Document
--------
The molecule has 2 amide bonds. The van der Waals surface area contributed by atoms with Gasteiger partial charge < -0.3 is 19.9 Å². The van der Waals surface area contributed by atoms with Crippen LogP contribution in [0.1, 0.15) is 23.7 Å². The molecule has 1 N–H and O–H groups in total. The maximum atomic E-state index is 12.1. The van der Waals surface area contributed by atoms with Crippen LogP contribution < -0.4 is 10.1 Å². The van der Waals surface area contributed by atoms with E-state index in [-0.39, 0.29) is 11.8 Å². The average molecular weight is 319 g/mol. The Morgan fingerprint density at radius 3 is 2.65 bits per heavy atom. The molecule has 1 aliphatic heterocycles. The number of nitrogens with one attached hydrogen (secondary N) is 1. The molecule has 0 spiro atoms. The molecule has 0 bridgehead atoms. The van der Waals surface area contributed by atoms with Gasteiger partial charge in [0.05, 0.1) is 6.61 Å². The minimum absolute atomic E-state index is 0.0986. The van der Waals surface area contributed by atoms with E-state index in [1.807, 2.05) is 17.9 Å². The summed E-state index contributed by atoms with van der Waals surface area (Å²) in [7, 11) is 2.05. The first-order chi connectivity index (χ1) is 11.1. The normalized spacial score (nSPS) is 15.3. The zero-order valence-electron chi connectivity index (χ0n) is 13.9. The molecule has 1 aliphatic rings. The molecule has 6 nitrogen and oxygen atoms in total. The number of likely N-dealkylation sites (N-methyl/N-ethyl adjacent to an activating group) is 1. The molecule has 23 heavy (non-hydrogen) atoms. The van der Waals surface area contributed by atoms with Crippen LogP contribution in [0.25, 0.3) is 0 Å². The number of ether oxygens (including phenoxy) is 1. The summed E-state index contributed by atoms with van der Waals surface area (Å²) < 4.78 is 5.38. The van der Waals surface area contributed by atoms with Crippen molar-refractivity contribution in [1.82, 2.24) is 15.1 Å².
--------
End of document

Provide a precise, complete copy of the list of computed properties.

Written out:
The molecule has 2 amide bonds. The van der Waals surface area contributed by atoms with Gasteiger partial charge < -0.3 is 19.9 Å². The van der Waals surface area contributed by atoms with Crippen LogP contribution in [0.1, 0.15) is 23.7 Å². The molecule has 1 N–H and O–H groups in total. The maximum atomic E-state index is 12.1. The van der Waals surface area contributed by atoms with Crippen LogP contribution < -0.4 is 10.1 Å². The van der Waals surface area contributed by atoms with E-state index in [-0.39, 0.29) is 11.8 Å². The average molecular weight is 319 g/mol. The Morgan fingerprint density at radius 3 is 2.65 bits per heavy atom. The molecule has 1 aliphatic heterocycles. The number of nitrogens with one attached hydrogen (secondary N) is 1. The molecule has 0 spiro atoms. The molecule has 0 bridgehead atoms. The van der Waals surface area contributed by atoms with Gasteiger partial charge in [0.05, 0.1) is 6.61 Å². The minimum absolute atomic E-state index is 0.0986. The van der Waals surface area contributed by atoms with E-state index in [1.807, 2.05) is 17.9 Å². The summed E-state index contributed by atoms with van der Waals surface area (Å²) in [7, 11) is 2.05. The first-order chi connectivity index (χ1) is 11.1. The normalized spacial score (nSPS) is 15.3. The zero-order valence-electron chi connectivity index (χ0n) is 13.9. The molecule has 1 aliphatic rings. The molecule has 6 nitrogen and oxygen atoms in total. The number of likely N-dealkylation sites (N-methyl/N-ethyl adjacent to an activating group) is 1. The molecule has 23 heavy (non-hydrogen) atoms. The van der Waals surface area contributed by atoms with Crippen LogP contribution in [0.25, 0.3) is 0 Å². The number of ether oxygens (including phenoxy) is 1. The summed E-state index contributed by atoms with van der Waals surface area (Å²) < 4.78 is 5.38. The van der Waals surface area contributed by atoms with Crippen molar-refractivity contribution in [1.82, 2.24) is 15.1 Å².